Two types of membranes were used: A) NRLb (2 mL of natural rubber) and; B) NRLbBSA (2 mL of natural rubber + 1 mL of BSA solution (10 mg.mL-1)). These membranes were prepared by pouring the latex or latex+BSA solution in a stainless steel plate with 5.00 ± 0.05 cm diameter, and left at different temperatures for polymerization: 27 °C (Room temperature), -1 °C, and -10 °C. Typically the membranes were left for 02 days to fully polymerize before use. The temperatures chosen are known to change the porosity of the membranes24,25.

For the protein release study NRLb and NRLbBSA membranes were placed in 200 mL of aqueous solution, where the release behavior was observed. Aliquots of this solution were collected during an interval ranging from 10 to 24,000 minutes. We determined the protein release as a function of time using the Lowry Method.26,27. To determine the concentration of BSA released into the solution it was necessary to take into account that NRLb does also release proteins that absorb at the same wavelength as the BSA. Thus the NRLb release curve was subtracted from the NRLbBSA release curve.

The pore distribution in NRLb membrane was observed using a Scanning Electron Microscocopy (SEM) model Zeiss® EVO 50 (15 KV). The surface topography of the NRL membrane was examined in a Shimadzu® SPM-9600 operating in the tapping mode (scan size 25 and 50 m). The average roughness (Ra) of the substrate surface was directly calculated from the AFM image.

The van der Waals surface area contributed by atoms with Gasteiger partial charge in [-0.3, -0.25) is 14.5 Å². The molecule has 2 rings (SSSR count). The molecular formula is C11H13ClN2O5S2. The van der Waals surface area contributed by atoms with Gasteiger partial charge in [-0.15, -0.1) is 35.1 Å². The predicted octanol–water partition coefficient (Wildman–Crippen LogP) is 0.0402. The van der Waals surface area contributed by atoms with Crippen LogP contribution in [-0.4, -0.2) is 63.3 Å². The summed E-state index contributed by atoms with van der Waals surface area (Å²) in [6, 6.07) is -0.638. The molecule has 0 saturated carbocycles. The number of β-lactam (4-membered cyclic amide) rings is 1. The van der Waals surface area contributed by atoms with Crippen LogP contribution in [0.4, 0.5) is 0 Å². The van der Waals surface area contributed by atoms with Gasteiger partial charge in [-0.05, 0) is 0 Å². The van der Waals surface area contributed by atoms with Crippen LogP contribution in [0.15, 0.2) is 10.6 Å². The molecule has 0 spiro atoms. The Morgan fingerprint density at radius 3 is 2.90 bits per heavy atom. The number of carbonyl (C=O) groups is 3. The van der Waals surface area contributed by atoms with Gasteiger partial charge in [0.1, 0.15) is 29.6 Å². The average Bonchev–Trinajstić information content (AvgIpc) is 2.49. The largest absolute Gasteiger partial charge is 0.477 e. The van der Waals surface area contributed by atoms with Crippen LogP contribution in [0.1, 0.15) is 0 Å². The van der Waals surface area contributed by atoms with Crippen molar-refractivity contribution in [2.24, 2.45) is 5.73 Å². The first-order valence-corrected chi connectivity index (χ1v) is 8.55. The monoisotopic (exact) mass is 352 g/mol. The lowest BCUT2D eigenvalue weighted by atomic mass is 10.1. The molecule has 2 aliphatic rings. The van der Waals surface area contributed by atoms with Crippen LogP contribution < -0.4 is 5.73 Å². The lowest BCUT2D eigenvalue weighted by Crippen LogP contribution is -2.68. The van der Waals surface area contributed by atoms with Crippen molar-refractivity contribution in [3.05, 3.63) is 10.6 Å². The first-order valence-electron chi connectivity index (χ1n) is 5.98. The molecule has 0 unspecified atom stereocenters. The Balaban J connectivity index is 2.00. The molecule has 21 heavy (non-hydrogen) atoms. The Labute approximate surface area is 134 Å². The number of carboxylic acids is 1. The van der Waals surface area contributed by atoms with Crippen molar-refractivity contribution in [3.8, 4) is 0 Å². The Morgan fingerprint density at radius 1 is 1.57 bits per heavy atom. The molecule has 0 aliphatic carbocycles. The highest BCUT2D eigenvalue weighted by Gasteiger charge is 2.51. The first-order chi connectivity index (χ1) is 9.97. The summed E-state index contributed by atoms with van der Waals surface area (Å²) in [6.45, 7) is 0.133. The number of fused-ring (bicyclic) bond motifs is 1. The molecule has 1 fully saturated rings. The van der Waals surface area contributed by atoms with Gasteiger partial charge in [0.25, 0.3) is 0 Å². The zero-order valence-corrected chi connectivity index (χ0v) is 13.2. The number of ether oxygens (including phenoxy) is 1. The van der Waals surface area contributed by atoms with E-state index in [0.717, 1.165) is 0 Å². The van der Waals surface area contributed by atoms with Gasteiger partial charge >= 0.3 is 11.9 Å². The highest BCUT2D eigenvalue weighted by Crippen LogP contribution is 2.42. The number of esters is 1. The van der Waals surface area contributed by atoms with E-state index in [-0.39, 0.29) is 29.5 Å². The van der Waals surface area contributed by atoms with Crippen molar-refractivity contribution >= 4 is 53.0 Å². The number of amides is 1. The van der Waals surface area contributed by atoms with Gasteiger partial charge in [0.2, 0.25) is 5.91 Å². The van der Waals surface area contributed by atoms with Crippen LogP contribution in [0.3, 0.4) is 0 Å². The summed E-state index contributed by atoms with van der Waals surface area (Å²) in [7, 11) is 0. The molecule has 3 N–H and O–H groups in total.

3. Results and Discussion

Figure 1 shows typical SEM images of membranes polymerized at different temperatures. As can be seen the pore sizes and density vary with polymerization temperature. NRLb polymerized at RT (Figure 1a), has apparently no pores, while those membranes polymerized at -1 °C and -10 °C do have. The density of pores is higher as the polymerization temperature diminishes. Pore sizes with diameters ranging from 0.50 to 1.63 m, were observed on the NRLb membrane polymerized at -1 °C (Figure 1b), while the film polymerized at -10 °C displayed pore sizes of similar dimensions (~0.86 ± 0.12) m (Figure 1c).